Heated Lithium / LifePo4 House batteries in Northern (cold) climates

Bear in NM

Adventurer
Great thread. Much like the OP, I did this same investigation last winter. My van sits in the driveway all winter, other than in town running around occasionally. Winters here in northern NM sound much like his. Months of freezing nights, some nights well below zero. In April, I redesigned my Van inside battery box/charging station to accommodate two battle Born heated batteries. Full on Victron upgrade to all charging/monitoring gear. I dropped my two AGM's in until I was ready to order the BB. Never pulled the trigger on the BB's this summer, as my AGM's are running strong, still. It's nice to have the solar on the roof of the van running all winter taking care of keeping my AGM's in great shape, even with the cold nights (and days). Pretty much just brush the snow of the panels occasionally, and not worry about the system at all.

My research (and experience with Lithium batteries in other uses) pretty much mirrored what has been noted here. For my climate and use, go heated Lithium, with a brand that has the ability to turn off heating, and plan to just power everything down during the winter. The lithium would be fine just sitting in the van during the winter, with all solar and loads powered off. Just a couple of years ago we were discussing the options here on EP, and it was mostly around heating sources like pads and blankets . A couple of years has yielded pretty nice advances in Lithium use. definitely going to drop the BB's (or perhaps what may evolve this winter from the MFG side) next spring. The system will take a little more fiddling than my current AGM system, but nothing too terribly complicated.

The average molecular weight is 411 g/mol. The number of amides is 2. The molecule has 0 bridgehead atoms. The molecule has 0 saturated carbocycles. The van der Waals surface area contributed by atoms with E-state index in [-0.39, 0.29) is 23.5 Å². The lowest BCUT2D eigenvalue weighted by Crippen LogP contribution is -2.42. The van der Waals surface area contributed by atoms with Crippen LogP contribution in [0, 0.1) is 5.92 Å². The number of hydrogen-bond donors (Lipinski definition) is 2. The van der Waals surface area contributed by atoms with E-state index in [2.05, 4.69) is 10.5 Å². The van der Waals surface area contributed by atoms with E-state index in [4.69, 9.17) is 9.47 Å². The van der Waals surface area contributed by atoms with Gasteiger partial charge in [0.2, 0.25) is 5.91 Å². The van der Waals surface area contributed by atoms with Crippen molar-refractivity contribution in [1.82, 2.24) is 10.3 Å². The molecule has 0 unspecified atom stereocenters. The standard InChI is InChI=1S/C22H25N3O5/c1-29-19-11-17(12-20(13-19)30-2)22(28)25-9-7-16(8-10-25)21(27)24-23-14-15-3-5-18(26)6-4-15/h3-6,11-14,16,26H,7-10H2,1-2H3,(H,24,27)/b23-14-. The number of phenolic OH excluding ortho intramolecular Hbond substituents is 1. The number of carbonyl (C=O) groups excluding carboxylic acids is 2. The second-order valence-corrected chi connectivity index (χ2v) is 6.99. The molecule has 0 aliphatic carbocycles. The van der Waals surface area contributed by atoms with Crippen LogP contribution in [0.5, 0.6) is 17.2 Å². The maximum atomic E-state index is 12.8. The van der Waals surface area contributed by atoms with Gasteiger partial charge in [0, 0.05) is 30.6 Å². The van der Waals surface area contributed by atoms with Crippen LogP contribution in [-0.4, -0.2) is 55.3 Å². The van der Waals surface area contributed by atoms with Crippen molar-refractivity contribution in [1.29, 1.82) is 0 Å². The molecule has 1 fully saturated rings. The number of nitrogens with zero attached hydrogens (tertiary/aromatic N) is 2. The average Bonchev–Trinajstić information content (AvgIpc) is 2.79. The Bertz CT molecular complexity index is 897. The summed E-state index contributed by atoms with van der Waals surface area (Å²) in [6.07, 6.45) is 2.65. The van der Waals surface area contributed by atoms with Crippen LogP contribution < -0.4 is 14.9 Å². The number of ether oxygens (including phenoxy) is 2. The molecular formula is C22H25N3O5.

As an aside, I did build a Victron 100ah lithium battery box, in a Pelican case. Also full on victron gear inside the box. It sits in my house, nice and toasty, ready to roll. Can plug in solar, shore power etc. I note this, as with the significant weight reduction with lithium, one can actually design a basic drop in battery "cell package" that is weight manageable to store in a temp stable environment, then carry it out and plunk it into the vehicle for a trip. 100 ah would be easy, as mine is. 200 a bit closer to the limits of portable, but not crazy heavy. Just a thought.

Craig
 

DirtWhiskey

Western Dirt Rat